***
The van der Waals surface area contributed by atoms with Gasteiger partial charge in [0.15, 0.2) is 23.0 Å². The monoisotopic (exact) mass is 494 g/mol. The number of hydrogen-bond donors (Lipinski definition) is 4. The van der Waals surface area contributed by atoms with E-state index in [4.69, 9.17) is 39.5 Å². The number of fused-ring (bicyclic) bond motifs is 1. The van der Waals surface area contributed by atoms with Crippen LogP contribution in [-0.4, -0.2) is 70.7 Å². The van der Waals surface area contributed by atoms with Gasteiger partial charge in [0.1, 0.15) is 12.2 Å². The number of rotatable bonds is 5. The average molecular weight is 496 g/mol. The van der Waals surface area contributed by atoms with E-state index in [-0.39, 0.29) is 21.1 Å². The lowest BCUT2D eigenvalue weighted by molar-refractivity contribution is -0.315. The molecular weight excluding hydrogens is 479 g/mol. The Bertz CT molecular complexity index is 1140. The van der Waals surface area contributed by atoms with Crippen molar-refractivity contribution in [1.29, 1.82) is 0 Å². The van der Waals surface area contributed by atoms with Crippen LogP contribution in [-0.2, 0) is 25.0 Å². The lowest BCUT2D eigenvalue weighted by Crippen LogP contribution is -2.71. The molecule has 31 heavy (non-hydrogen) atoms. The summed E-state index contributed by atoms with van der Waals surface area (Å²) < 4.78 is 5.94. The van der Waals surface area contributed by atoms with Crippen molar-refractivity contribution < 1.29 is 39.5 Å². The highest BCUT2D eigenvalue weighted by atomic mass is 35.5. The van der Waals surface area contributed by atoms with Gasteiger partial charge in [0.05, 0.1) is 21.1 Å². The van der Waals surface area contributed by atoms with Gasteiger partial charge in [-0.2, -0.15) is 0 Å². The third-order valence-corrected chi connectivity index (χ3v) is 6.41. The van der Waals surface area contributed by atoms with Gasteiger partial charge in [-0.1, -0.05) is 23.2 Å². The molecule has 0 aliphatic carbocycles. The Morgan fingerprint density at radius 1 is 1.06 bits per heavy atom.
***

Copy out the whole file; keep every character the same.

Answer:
The van der Waals surface area contributed by atoms with Gasteiger partial charge in [0.15, 0.2) is 23.0 Å². The monoisotopic (exact) mass is 494 g/mol. The number of hydrogen-bond donors (Lipinski definition) is 4. The van der Waals surface area contributed by atoms with E-state index in [4.69, 9.17) is 39.5 Å². The number of fused-ring (bicyclic) bond motifs is 1. The van der Waals surface area contributed by atoms with Crippen LogP contribution in [-0.4, -0.2) is 70.7 Å². The van der Waals surface area contributed by atoms with Gasteiger partial charge in [0.1, 0.15) is 12.2 Å². The number of rotatable bonds is 5. The average molecular weight is 496 g/mol. The van der Waals surface area contributed by atoms with E-state index in [-0.39, 0.29) is 21.1 Å². The lowest BCUT2D eigenvalue weighted by molar-refractivity contribution is -0.315. The molecular weight excluding hydrogens is 479 g/mol. The Bertz CT molecular complexity index is 1140. The van der Waals surface area contributed by atoms with Crippen molar-refractivity contribution in [1.29, 1.82) is 0 Å². The van der Waals surface area contributed by atoms with Crippen LogP contribution in [-0.2, 0) is 25.0 Å². The lowest BCUT2D eigenvalue weighted by Crippen LogP contribution is -2.71. The molecule has 31 heavy (non-hydrogen) atoms. The summed E-state index contributed by atoms with van der Waals surface area (Å²) < 4.78 is 5.94. The van der Waals surface area contributed by atoms with Crippen molar-refractivity contribution < 1.29 is 39.5 Å². The highest BCUT2D eigenvalue weighted by atomic mass is 35.5. The van der Waals surface area contributed by atoms with Gasteiger partial charge in [0.05, 0.1) is 21.1 Å². The van der Waals surface area contributed by atoms with Gasteiger partial charge in [-0.2, -0.15) is 0 Å². The third-order valence-corrected chi connectivity index (χ3v) is 6.41. The van der Waals surface area contributed by atoms with Gasteiger partial charge in [-0.1, -0.05) is 23.2 Å². The molecule has 0 aliphatic carbocycles. The Morgan fingerprint density at radius 1 is 1.06 bits per heavy atom.